Evaluating changes to emergency and urgent healthcare in England

Knowles, Emma (2012) Evaluating changes to emergency and urgent healthcare in England. Doctoral thesis, University of East Anglia.

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Abstract

The work presented here is for the degree of PhD by publication. I have selected seven papers for consideration, published in high quality academic journals between 2002 and 2011. I am the lead author on four papers and joint author on three. These papers derive from projects undertaken during my fifteen year research career at the School for Health and Related Research (ScHARR), University of Sheffield.
Whilst the services I evaluated varied in scope, my research forms a coherent body of work informing the evidence base on policy driven initiatives implemented within emergency and urgent care. I have contributed to the evidence base around three key aspects of evaluation: acceptability (patient, carer, and workforce), effectiveness, and equity with respect to three of the most significant recent changes within emergency and urgent healthcare in England: telephone delivered healthcare, new roles within
the workforce and, extended access and patient choice. Specifically, I have identified:
• Telephone delivered healthcare did not significantly change demand for
services: patient reported data suggested that NHS Direct was ineffective in
reducing demand for other health services across the whole system of
emergency and urgent care.
• Inequity in the use of new telephone triage services: those from poorer
socioeconomic groups or with communication difficulties were less likely to
have used NHS Direct than other groups.
• Problems with acceptability within a newly established workforce: although the
majority of NHS Direct nurses were satisfied with this new way of working, a
minority of staff found the work to be monotonous, posing a challenge to the
retention of staff.
• Clinical effectiveness of new roles within the workforce: a community based
service utilising paramedics with extended skills demonstrated that paramedics
can be trained to safely assess and treat older people with minor conditions
which in turn led to a reduction in the need for attendance at an emergency
department.
• Patient and carer acceptability of new roles within the workforce: whilst minor
acute health episodes do impact on patients and carers, initiatives such as
utilising paramedics with extended skills in the community have a positive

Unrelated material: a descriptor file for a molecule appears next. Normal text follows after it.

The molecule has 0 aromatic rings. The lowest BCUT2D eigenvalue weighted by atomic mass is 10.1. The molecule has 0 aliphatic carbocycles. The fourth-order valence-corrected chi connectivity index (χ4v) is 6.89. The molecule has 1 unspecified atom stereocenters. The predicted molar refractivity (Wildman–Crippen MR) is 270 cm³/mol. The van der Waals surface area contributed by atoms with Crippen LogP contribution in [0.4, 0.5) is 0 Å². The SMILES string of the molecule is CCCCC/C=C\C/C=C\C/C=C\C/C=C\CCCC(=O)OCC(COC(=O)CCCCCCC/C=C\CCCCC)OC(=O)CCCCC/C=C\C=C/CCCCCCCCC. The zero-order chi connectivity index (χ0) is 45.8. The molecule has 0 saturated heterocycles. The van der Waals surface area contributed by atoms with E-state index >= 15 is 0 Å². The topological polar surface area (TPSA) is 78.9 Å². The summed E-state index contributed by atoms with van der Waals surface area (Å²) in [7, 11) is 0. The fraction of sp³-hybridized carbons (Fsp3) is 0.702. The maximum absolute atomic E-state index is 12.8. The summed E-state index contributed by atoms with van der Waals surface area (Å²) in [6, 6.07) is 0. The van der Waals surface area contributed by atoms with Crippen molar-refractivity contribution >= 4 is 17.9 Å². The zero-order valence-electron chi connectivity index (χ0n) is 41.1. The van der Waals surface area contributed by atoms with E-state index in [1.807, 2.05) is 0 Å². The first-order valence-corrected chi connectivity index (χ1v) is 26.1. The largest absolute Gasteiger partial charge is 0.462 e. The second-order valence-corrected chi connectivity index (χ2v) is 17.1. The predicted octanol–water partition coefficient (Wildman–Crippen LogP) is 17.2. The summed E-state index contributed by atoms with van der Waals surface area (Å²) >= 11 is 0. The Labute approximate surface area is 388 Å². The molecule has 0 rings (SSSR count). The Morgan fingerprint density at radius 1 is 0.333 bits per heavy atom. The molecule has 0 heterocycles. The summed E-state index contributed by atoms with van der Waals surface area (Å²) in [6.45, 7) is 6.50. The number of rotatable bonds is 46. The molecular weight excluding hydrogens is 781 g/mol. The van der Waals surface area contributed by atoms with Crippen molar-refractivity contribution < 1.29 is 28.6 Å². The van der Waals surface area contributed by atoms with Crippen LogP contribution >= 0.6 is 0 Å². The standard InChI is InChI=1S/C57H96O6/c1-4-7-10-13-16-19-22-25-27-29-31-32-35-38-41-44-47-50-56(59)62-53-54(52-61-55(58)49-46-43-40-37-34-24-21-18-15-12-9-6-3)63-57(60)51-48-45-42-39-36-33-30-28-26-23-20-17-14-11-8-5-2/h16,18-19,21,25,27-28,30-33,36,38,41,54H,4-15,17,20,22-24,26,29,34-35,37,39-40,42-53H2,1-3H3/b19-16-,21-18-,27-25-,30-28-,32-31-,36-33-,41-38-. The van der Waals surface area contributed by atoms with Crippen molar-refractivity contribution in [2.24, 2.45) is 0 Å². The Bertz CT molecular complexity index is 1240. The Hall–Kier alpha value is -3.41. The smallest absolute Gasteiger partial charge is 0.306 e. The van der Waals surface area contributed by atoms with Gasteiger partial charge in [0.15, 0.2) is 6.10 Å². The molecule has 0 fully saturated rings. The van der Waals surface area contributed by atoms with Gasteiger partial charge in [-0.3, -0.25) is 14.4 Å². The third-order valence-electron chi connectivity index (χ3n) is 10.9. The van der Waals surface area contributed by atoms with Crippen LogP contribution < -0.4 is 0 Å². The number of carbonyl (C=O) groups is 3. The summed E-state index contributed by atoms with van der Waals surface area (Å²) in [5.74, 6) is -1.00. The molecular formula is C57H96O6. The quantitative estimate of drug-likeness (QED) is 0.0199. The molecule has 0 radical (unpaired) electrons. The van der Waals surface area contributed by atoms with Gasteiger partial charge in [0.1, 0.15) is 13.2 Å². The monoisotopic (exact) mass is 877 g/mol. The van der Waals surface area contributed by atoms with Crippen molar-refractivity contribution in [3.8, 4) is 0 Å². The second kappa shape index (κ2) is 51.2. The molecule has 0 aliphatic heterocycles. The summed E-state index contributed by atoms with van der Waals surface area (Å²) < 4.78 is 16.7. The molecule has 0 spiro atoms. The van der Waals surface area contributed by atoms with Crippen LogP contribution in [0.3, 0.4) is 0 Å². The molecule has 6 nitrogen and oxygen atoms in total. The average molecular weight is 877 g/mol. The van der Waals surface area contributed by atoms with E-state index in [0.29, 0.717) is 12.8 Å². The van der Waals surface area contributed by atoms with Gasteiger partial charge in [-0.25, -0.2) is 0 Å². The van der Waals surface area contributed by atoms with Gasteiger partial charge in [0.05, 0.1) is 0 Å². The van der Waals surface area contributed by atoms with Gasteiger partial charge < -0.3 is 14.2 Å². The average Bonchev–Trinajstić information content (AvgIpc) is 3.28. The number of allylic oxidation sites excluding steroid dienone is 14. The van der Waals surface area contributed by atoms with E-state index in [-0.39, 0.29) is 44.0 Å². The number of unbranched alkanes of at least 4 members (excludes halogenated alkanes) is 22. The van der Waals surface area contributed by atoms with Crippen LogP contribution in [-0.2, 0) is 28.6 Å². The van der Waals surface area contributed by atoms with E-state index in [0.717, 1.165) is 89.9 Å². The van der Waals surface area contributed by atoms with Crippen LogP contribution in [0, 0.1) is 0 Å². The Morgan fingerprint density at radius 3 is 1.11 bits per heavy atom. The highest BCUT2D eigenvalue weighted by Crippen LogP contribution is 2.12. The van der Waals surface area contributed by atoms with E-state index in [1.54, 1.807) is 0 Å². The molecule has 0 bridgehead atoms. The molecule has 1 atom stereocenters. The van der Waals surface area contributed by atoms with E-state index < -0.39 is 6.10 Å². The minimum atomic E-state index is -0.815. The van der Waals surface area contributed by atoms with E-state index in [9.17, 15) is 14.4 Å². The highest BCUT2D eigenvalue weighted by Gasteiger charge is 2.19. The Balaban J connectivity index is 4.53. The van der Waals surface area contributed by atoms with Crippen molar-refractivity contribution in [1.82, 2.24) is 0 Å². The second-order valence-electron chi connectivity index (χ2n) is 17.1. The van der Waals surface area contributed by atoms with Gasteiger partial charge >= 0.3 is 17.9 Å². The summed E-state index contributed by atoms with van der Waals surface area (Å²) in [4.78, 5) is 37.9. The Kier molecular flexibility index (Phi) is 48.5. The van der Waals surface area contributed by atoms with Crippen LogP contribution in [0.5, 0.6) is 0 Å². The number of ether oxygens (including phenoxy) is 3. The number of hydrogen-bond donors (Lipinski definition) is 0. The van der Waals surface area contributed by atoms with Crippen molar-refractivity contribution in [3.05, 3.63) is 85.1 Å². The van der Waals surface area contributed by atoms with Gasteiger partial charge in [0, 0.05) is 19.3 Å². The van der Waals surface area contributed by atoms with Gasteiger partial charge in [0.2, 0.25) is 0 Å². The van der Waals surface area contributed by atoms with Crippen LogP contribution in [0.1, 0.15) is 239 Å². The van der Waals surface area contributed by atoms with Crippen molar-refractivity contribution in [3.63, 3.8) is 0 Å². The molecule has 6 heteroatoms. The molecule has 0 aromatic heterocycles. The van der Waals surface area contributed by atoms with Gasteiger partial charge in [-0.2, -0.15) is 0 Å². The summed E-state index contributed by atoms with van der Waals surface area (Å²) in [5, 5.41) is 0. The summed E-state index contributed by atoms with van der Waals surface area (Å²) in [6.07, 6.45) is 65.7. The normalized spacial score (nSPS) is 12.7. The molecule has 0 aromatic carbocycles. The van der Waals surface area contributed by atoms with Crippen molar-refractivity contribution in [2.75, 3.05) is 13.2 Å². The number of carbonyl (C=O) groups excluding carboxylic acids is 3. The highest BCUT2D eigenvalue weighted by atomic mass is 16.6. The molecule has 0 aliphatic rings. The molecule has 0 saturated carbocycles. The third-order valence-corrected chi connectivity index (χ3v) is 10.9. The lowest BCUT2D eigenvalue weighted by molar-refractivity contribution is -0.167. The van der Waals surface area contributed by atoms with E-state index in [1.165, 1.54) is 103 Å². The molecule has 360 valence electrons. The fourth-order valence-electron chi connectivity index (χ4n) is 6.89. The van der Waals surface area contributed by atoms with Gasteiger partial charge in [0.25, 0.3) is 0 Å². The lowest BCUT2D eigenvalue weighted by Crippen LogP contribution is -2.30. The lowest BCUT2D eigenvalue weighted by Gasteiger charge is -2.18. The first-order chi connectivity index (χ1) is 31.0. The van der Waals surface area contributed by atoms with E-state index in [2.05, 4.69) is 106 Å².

impact on the lives of these groups. Indeed, both groups reported high levels
of satisfaction, and carers reported needing to provide less input with physical
caring activities as a result of this new role being implemented.
• Where patients choose to seek care and their satisfaction with this care during
an emergency and urgent care episode: the majority of patients use multiple
services on their care pathway, a daytime GP as their access point to
emergency and urgent care, and are satisfied with their overall care during an
episode.
My work has demonstrated both the strengths and limitations of the policy related initiatives which I have evaluated. In particular my evidence regarding NHS Direct
indicated some limitations regarding this telephone based service. Policymakers must take note of this given their plans for the national roll out of the non-emergency
healthcare telephone service ‘NHS 111’, and if the telephone is considered as the medium for a single point of access to emergency and urgent care in the future. In
contrast, the evidence that I have provided regarding paramedics with extended skills was overwhelmingly positive. Policymakers should support, and commissioners should explore, this model of service delivery when considering how to utilise emergency care practitioners within a locality. As policymakers continue to move forward with a vision for integrated emergency and urgent care healthcare attention must be directed towards the potential impact this has on users of the emergency and urgent care
system.

Item Type: Thesis (Doctoral)
Uncontrolled Keywords: Publication
Faculty \ School: Faculty of Medicine and Health Sciences > School of Nursing and Midwifery
Depositing User: Brian Watkins
Date Deposited: 10 Mar 2015 15:32
Last Modified: 10 Mar 2015 15:35
URI: https://ueaeprints.uea.ac.uk/id/eprint/52598
DOI:

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